2. john carpenter, 25/11/2014

    Dr.Ball deserves some kudos.He is the only senior MLA executive who has come out and spoken the truth about eating quality.It is mainly a function of age and IMF especially in the Australian mass production system where no one that I know of uses tender stretching.

    • Jon Condon, 26/11/2014

      Hi John. There are more processors using Tenderstretch than you’d think. Stand by for an article on the topic in early 2015. Editor

  3. John Fry, 25/11/2014

    What happens to the WA average if, like Tasmania, no Bos Indicus are included?
    I suspect we might be better than 61 points!

  4. Eddie Streeter, 24/11/2014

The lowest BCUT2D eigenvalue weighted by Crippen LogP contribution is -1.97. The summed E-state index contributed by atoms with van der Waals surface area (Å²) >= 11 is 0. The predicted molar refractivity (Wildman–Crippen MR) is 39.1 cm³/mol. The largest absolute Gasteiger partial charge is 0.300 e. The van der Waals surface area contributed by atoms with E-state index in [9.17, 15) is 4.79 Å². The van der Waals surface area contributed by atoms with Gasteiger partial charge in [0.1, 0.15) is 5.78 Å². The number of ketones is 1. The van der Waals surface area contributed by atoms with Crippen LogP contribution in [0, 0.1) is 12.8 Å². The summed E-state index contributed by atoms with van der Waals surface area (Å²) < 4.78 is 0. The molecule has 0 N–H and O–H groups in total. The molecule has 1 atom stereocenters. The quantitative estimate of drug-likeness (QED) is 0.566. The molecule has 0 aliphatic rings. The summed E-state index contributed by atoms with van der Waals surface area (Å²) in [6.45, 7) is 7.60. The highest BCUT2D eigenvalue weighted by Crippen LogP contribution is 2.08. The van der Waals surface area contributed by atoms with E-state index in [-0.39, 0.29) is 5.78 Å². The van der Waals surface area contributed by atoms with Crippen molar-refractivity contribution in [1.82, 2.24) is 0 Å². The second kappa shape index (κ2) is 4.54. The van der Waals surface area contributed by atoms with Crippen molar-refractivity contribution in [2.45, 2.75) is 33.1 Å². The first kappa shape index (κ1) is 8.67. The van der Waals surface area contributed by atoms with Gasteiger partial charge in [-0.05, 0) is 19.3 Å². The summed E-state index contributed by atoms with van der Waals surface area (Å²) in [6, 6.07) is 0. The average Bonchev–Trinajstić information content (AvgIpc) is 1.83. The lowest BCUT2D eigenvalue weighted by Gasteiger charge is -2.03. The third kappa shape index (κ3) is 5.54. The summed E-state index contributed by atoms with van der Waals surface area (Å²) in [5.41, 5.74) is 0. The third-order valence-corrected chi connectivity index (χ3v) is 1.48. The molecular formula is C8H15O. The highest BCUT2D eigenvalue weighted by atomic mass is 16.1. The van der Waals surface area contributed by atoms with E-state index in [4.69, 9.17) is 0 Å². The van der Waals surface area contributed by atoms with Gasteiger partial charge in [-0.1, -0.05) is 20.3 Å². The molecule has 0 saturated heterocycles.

Once again these MLA people with about as much cattle breeding experience as some of these meatworks buyers are putting the boot into the brahman breed. Why did he not mention the euro breeds that have some of the lowest Quality meat of any breed. I know of the outstanding meat quality of the King Island cattle and I know a lot of the King Island breeding herds were set up by a certain cattle classer with a lot of cattle breeding experience especialy selecting for meat quality. This man came from Tasmania and would have done a lot of work with cattle producers in that state before he ventured over to the mainland. He would have taught a lot of his fellow cattlemen in Tasmania his knowledge. in regard to selecting on the hoof for high quality beef. These cattlemen would have selected their breeding cows along these lines Tasmania is not a very big place Maybe this is the reason these Tasmanian cattle are such good quality to eat . Just falls into place for me knowing what I know about setting up breeding herds to breed quality beef. This man told me that this all comes down through the females lines and it is all about setting up these cows and mating them to the right bulls . Believe me this can be done very easily.